Quote of the Day - There are no traffic jams when you go the extra mile.
Driving back from LA on Friday, traffic was stopped: dead stopped. You know, the kind of stopped you just know will turn you and several thousand of your nearest friends into a 30-second segment on the 6:00 evening news, while the rest of us watching groan with an at-too-well understanding of your plight.
Traffic started to move slowly on both sides of the freeway, but not in the middle. Fortunately, I was on one of the the sides that was moving, not too far from the start of the traffic jam. Within a car length or two, I saw what was going on.
One 6x6x8 piece of lumber lay askance in the middle lane, blocking traffic. It looked like it had already been run over; a couple of chunks of lumber (the size of 2x4's) were scattered nearby.
Perhaps realizing the futility of his position, the guy driving - ok, well parked - in the middle lane immediately behind the offending tree trunk, was getting out of his car.
On the 405 freeway.
In Los Angeles.
One of the busiest freeway in the world.
As he got out of his car, his intent became clear. That tree trunk was going into the back seat so he could go forward. Into the back seat it went, but it didn't fit completely in, so part of it ended up sticking out the back window a bit, but not so far that it would interfere with anyone driving alongside him.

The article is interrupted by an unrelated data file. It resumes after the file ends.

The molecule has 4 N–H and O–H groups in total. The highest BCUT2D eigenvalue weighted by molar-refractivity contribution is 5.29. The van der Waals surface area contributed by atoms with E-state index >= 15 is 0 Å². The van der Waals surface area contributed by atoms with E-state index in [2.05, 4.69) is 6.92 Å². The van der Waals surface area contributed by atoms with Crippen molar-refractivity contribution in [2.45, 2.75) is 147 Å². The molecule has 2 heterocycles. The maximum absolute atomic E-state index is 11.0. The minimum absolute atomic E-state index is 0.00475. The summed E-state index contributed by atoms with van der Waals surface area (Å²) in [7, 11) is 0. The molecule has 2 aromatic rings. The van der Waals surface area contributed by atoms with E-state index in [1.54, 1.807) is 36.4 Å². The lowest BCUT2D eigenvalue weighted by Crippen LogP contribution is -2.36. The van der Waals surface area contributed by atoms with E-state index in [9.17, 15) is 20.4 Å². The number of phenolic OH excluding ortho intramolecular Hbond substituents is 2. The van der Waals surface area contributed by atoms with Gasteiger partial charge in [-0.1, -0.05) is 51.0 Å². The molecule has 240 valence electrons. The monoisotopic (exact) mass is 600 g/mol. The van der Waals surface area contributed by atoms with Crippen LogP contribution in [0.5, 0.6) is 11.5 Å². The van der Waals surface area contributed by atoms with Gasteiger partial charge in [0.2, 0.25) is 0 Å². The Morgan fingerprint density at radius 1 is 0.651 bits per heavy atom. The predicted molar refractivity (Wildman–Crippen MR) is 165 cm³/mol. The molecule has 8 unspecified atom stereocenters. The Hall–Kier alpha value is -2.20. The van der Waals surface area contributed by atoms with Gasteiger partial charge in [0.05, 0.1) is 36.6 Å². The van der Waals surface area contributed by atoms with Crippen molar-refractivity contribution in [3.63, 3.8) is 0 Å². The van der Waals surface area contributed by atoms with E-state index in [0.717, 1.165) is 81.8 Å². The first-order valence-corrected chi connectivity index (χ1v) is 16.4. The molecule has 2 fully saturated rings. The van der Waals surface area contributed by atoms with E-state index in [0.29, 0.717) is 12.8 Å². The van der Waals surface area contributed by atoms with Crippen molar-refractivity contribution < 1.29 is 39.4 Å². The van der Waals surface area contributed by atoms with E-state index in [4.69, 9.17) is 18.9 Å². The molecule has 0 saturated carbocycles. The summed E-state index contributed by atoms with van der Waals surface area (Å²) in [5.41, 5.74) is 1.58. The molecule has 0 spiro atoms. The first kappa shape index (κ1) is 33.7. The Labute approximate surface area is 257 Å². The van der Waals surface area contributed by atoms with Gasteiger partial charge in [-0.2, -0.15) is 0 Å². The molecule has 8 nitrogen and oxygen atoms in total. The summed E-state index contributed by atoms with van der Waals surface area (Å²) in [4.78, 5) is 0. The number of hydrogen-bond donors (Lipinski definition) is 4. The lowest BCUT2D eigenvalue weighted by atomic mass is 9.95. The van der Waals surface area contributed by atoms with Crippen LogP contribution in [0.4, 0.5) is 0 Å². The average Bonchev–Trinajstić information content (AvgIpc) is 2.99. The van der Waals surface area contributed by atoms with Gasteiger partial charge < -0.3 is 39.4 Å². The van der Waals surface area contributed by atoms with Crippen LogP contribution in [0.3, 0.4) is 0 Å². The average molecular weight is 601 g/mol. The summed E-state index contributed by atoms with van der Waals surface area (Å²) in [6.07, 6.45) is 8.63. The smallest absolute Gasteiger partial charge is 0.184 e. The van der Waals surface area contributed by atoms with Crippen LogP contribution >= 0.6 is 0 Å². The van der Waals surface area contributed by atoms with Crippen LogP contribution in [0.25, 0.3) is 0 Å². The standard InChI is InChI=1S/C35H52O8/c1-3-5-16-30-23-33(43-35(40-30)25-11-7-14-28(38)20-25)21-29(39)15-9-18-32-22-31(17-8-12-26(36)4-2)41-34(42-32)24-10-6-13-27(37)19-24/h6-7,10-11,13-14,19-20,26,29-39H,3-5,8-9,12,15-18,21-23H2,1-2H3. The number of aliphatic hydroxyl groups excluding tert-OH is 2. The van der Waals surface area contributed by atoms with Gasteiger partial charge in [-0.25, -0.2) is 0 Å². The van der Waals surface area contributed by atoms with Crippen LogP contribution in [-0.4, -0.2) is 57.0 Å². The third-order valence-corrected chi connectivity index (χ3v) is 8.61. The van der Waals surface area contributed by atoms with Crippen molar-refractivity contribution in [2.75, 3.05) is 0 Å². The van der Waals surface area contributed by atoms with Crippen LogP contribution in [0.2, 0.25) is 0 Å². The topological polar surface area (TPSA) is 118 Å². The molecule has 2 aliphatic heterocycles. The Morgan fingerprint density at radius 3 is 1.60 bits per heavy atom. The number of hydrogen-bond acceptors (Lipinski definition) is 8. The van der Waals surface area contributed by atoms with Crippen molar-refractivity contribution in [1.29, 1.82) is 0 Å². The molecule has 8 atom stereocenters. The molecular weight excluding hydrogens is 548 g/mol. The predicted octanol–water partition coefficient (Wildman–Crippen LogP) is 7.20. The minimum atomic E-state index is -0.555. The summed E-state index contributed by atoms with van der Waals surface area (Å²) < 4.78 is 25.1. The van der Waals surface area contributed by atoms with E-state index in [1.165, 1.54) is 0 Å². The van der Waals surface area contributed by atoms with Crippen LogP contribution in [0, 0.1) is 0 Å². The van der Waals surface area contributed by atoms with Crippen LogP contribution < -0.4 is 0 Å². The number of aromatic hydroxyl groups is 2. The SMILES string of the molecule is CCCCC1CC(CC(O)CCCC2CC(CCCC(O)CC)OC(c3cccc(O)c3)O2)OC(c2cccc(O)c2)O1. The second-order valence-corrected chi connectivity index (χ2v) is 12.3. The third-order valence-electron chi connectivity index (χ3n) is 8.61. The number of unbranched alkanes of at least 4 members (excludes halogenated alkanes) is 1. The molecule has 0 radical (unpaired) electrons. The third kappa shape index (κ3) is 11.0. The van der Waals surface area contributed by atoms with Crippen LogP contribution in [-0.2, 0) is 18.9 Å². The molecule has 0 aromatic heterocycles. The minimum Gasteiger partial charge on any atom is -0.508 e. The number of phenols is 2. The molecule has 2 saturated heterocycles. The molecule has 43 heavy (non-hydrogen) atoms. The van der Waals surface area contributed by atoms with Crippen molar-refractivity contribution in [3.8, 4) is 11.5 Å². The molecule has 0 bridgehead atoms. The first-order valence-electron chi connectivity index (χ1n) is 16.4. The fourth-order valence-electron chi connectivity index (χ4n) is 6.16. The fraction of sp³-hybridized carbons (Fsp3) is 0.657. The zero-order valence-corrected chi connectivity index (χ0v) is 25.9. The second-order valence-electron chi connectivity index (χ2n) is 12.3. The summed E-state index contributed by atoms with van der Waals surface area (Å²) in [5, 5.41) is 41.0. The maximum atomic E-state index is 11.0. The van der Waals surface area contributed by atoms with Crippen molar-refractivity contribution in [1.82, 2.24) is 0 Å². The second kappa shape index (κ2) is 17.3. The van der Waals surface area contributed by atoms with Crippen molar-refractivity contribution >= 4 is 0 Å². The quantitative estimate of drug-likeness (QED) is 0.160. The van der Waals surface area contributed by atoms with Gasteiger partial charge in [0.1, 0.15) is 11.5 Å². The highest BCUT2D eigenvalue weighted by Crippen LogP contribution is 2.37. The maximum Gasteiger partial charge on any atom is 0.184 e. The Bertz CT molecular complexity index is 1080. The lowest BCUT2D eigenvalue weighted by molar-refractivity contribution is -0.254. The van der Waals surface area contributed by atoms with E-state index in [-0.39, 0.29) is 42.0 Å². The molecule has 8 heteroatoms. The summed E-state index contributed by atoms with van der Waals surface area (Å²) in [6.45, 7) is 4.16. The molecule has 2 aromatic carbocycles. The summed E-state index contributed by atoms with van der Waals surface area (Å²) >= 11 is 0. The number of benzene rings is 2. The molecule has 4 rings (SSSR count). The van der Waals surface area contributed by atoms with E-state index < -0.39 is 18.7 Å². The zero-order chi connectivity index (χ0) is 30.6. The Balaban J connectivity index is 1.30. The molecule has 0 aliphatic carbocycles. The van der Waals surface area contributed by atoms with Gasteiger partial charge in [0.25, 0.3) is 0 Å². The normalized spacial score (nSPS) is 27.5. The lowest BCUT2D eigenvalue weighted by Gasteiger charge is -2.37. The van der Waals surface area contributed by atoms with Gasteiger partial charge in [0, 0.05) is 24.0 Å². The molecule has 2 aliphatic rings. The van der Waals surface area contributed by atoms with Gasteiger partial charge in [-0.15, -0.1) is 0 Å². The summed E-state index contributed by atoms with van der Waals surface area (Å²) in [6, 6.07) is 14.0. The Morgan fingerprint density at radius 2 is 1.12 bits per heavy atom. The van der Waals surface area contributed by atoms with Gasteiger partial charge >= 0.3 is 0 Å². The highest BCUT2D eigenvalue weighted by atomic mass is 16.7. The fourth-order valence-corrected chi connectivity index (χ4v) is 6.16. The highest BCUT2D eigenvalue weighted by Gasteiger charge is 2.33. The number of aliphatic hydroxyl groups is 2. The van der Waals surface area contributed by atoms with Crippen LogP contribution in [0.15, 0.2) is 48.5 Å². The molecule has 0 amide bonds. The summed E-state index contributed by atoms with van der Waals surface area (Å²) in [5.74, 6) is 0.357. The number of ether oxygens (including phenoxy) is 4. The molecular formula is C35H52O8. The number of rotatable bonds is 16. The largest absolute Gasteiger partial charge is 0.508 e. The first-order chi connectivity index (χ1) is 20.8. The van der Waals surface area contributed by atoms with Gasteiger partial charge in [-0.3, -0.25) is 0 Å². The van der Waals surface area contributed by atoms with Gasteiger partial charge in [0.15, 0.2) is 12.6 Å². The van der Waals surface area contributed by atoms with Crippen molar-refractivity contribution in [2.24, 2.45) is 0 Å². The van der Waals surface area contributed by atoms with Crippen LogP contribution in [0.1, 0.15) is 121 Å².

But the most amazing part about the whole situation on the freeway was what wasn't happening. No one passed him. It was as if we all realized that if our cars in the front allowed the cars in the backed up lanes behind us to speed by, someone would hit this guy and likely injure him, if not kill him.
The guy who was doing all of those cars behind him a favor. Saving their cars from getting hit with that piece of lumber otherwise known as a tree trunk, saving those lives who surely would have been changed if hit by a large flying piece or pieces of wood.
So we stopped and waited for him to finish. Sure, there were a few doors that opened in an attempt to offer help, but he waved us off, thinking I'm sure that it was safer if we all stayed put and let him get the lumber off the road and get it done quickly so we could all go forward again.
I have no idea who this good Samaratin was, but I sure want to thank him. For those you who were stuck behind the six cars that stopped all traffic so this guy could do his good deed for the day, you never knew how close you may have come to changing your life for the worse, even though you were sitting in your car complaining about the traffic back-up.
But know this. One man and a few onlookers saved you. It didn't take a CHP traffic break. It didn't take an accident. It took one person who did a good deed.
Remember that the next time you see an opportunity to do your part.